Julia Bricklin’s Blonde Rattlesnake is the true crime account of the 1933 spree of robberies and assaults committed by Tom White and his wife, Burmah. The couple terrorized the Los Angeles area for eight weeks, springing out of nowhere like rattlesnakes and demanding cash and valuables from victims.
Tom White met nineteen-year-old Burmah Adams at a dance, pursuing her with forceful charisma and plenty of cash. Following a whirlwind courtship, their small wedding was held at Burmah’s parents’ home, noted in the Santa Ana Register as being a “lovely” flower-filled affair with a buffet supper. Almost immediately after, the couple began their rampage of theft, in one case shooting and permanently blinding a schoolteacher.
While Tom’s criminal career ended in a hail of LAPD bullets, Burmah was put on trial and eventually convicted. The press called Burmah the “Blonde Rattlesnake” because of her platinum-tinted hair, and she was the subject of much media coverage due to her youth, good looks, and unnerving transformation from a seemingly kindhearted, hardworking girl to a getaway driver and gun moll.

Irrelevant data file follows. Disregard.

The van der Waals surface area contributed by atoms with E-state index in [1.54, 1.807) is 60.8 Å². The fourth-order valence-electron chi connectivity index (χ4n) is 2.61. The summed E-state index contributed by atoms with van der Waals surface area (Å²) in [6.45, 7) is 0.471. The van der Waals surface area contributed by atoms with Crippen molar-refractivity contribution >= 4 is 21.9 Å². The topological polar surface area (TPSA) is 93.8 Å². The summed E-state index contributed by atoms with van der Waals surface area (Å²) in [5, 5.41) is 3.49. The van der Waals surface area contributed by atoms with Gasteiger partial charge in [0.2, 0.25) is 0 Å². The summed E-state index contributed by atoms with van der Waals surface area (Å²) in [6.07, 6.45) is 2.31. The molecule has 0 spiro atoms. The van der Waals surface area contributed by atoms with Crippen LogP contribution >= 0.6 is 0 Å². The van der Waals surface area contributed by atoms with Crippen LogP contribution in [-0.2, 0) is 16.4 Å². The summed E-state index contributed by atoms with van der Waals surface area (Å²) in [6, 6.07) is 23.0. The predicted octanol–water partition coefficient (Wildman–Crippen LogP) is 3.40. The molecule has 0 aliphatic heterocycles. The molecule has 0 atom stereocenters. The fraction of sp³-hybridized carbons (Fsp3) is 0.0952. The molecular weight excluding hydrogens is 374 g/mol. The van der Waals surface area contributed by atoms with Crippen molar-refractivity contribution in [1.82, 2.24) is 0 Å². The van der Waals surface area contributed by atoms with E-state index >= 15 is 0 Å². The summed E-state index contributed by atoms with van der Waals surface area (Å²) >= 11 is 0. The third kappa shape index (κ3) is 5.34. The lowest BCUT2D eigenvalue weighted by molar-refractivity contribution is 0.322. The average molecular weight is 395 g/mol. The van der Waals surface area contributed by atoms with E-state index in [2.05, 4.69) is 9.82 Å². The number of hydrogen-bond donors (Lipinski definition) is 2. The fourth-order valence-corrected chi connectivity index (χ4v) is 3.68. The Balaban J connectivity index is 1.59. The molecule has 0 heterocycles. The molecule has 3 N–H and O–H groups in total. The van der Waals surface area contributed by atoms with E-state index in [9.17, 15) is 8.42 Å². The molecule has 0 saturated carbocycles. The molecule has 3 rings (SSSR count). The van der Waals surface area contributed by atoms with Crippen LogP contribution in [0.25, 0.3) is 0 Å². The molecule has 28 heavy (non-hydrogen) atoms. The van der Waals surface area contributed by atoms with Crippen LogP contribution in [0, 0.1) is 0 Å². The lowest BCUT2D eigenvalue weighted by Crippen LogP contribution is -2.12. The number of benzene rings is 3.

Extensively researched, Blonde Rattlesnake‘s compilation of police records, photos, trial transcripts, and newspaper and magazine articles provides a colorful, factual backdrop for Tom and Burmah’s crime wave. The text also includes historical and sociopolitical context regarding Depression-era California.
Burmah’s attraction to the abusive White—perhaps influenced by money, drugs, intimidation, or just thrill-seeking—remains unclear. After Burmah’s release from prison, the brief wildness of her marriage continued to shadow her life and ultimately led to her to despondence and alcoholism.
Blonde Rattlesnake offers a dark and captivating look at the morally conflicted “Dirty Thirties,” serving as a cautionary tale regarding impulse, allure, crime, and generally inevitable punishment.
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